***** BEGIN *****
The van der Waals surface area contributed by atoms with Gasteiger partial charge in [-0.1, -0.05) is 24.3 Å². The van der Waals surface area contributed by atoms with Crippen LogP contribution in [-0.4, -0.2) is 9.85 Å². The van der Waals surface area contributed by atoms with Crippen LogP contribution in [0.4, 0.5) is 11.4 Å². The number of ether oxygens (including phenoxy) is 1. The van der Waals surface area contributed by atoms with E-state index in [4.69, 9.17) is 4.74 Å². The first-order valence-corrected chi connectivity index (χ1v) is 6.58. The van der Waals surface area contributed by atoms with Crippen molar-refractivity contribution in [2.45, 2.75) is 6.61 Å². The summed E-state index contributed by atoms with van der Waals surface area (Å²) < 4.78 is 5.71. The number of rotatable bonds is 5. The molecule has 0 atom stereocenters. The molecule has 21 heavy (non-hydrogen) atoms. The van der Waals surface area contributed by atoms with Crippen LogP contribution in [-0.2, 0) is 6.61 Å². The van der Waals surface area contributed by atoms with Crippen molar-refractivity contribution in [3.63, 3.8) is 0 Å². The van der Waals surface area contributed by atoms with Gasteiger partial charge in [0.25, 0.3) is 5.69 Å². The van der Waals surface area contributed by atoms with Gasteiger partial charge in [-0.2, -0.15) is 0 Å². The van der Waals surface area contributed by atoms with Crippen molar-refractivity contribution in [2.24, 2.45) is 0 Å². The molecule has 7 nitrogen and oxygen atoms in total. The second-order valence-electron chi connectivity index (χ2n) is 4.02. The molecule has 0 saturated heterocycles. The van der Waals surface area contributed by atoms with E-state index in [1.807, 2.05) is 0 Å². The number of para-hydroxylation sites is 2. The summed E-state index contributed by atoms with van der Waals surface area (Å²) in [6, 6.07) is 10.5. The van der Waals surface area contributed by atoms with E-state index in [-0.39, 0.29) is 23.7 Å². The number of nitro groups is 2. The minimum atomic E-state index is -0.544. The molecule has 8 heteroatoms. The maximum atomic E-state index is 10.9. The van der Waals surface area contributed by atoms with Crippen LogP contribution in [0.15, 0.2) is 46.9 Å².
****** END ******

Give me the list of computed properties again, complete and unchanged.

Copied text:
The van der Waals surface area contributed by atoms with Gasteiger partial charge in [-0.1, -0.05) is 24.3 Å². The van der Waals surface area contributed by atoms with Crippen LogP contribution in [-0.4, -0.2) is 9.85 Å². The van der Waals surface area contributed by atoms with Crippen LogP contribution in [0.4, 0.5) is 11.4 Å². The number of ether oxygens (including phenoxy) is 1. The van der Waals surface area contributed by atoms with E-state index in [4.69, 9.17) is 4.74 Å². The first-order valence-corrected chi connectivity index (χ1v) is 6.58. The van der Waals surface area contributed by atoms with Crippen molar-refractivity contribution in [2.45, 2.75) is 6.61 Å². The summed E-state index contributed by atoms with van der Waals surface area (Å²) < 4.78 is 5.71. The number of rotatable bonds is 5. The molecule has 0 atom stereocenters. The molecule has 21 heavy (non-hydrogen) atoms. The van der Waals surface area contributed by atoms with Crippen LogP contribution in [-0.2, 0) is 6.61 Å². The van der Waals surface area contributed by atoms with Crippen molar-refractivity contribution in [3.63, 3.8) is 0 Å². The van der Waals surface area contributed by atoms with Gasteiger partial charge in [0.25, 0.3) is 5.69 Å². The van der Waals surface area contributed by atoms with Gasteiger partial charge in [-0.2, -0.15) is 0 Å². The van der Waals surface area contributed by atoms with Crippen molar-refractivity contribution in [2.24, 2.45) is 0 Å². The molecule has 7 nitrogen and oxygen atoms in total. The second-order valence-electron chi connectivity index (χ2n) is 4.02. The molecule has 0 saturated heterocycles. The van der Waals surface area contributed by atoms with E-state index in [1.807, 2.05) is 0 Å². The number of para-hydroxylation sites is 2. The summed E-state index contributed by atoms with van der Waals surface area (Å²) in [6, 6.07) is 10.5. The van der Waals surface area contributed by atoms with E-state index in [-0.39, 0.29) is 23.7 Å². The number of nitro groups is 2. The minimum atomic E-state index is -0.544. The molecule has 8 heteroatoms. The maximum atomic E-state index is 10.9. The van der Waals surface area contributed by atoms with Crippen LogP contribution in [0.15, 0.2) is 46.9 Å².